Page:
Going “home” where I have no “house”

I feel like home is a thoroughly discussed concept, and I would be belaboring already dissected ideas. It’s not even unique anymore to say “I have no home” in the sense that you haven’t settled anywhere. All these people may have unique experiences, but that doesn’t mean they are all special. It’s just a fact about you, just like how you are the first-born, or that you have long hair, or that your last name starts with a K, or that you like pineapples (and this is all about me, because I’m just as self-centered as you are).

I’m going to talk about home in very personal terms: I want to call Sri Lanka my home.

Why? I get verbally harassed on the streets. I get leering stares from groups of men. I have no particular affinity for crows. I do about as well as a frozen bottle of water in the heat and humidity of the climate. I hate how my legs stick to the seat of tuk-tuks because of the sweat. I don’t own property there, and neither does my family. I hold a Korean passport (which I am greatly thankful for, as it gives me visa-free access to most countries in the world). Despite all this, I was determined to go back, a year after I had left my volunteering position, and 13 years after I left 10 years of my childhood, not just to keep my promise to everyone there that I would be there for Christmas, but because I missed the idea of feeling loved and I loved the idea of having an identity.

I say the “idea” of feeling loved, because the unique love and acceptance that I felt while I was a memory to me, a year after I left. Don’t get me wrong– it isn’t that I don’t feel loved in the place I am now, neither does it mean that I think that those who I love who are oceans apart don’t love me anymore. How my loved ones love me in Sri Lanka makes me love myself in a way I simply cannot replicate anywhere else. I say the “idea” of having an identity, because honestly, I think whatever identity I construct for myself based on “select” experiences is an illusion that most people entertain.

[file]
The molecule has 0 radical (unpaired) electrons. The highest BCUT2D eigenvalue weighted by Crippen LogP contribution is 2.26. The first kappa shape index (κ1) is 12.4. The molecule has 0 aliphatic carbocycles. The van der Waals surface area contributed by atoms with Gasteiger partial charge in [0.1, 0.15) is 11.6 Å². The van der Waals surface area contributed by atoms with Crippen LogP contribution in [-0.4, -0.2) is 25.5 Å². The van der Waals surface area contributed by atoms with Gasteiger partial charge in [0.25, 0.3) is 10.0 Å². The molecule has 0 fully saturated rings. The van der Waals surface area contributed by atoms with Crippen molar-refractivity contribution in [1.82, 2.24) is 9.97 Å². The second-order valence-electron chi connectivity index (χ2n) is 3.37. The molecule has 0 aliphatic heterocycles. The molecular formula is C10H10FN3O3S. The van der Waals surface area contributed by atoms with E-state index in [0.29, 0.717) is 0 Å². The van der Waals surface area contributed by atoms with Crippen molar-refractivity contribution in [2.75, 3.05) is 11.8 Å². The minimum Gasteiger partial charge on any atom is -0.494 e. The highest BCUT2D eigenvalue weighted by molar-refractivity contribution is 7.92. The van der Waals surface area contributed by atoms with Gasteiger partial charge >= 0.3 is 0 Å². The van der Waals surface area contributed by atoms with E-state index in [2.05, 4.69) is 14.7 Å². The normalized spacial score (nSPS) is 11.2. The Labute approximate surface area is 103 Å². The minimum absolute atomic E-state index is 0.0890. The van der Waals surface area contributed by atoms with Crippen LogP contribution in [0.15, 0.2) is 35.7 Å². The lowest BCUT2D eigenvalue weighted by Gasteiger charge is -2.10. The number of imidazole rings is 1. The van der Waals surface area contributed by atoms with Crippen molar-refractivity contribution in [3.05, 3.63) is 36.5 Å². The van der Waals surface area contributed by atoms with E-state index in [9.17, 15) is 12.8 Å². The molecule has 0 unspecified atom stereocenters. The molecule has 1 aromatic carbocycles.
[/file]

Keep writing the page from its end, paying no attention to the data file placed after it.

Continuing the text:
Anyway, I went back.

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I came back with a bagful of tea for gift-giving and tears that were shamelessly shed at the airport.

It isn’t just the amazing Christmas lunch with the fake snow “fights” and presents. Neither is it just the beauty of the country, the lounging on the beaches or the fireworks on New Years Eve accompanied by drinking with friends.

I think it’s just the reminder of “you have to live for this”. Given the short period of time I have to stay in the country, every day is so precious. Every conversation you have is precious. Every feeling you experience is precious. You’re never 25 again, Sri Lanka won’t be the same again next year, and your friends aren’t going to be the same age either, and everything is just so precious because it is the only time it’s all going to happen.

A grain of sand is probably not the same as another grain of sand, just as this Monday hasn’t been the same as this Wednesday. But as this illustrates, uniqueness and particularity does not imply “specialness”, as my Monday wasn’t any more special than my Wednesday although they were definitely different. What made Sri Lanka special for me, my life, was that it was a reminder of a desire and a need for continued existence.  The banality of everyday life makes it easy to forget that there are people in your life, either near you or several thousands kilometers away from you, that make your life worthwhile. Even breaking away from this banality doesn’t necessarily remind you of this, because when you return from a vacation, you return to your banality, mostly unchanged. But I was reminded that I am always welcome somewhere in the world, that people I see there want me to feel that way, and this will go unchanged. This feeling has become a part of my banality.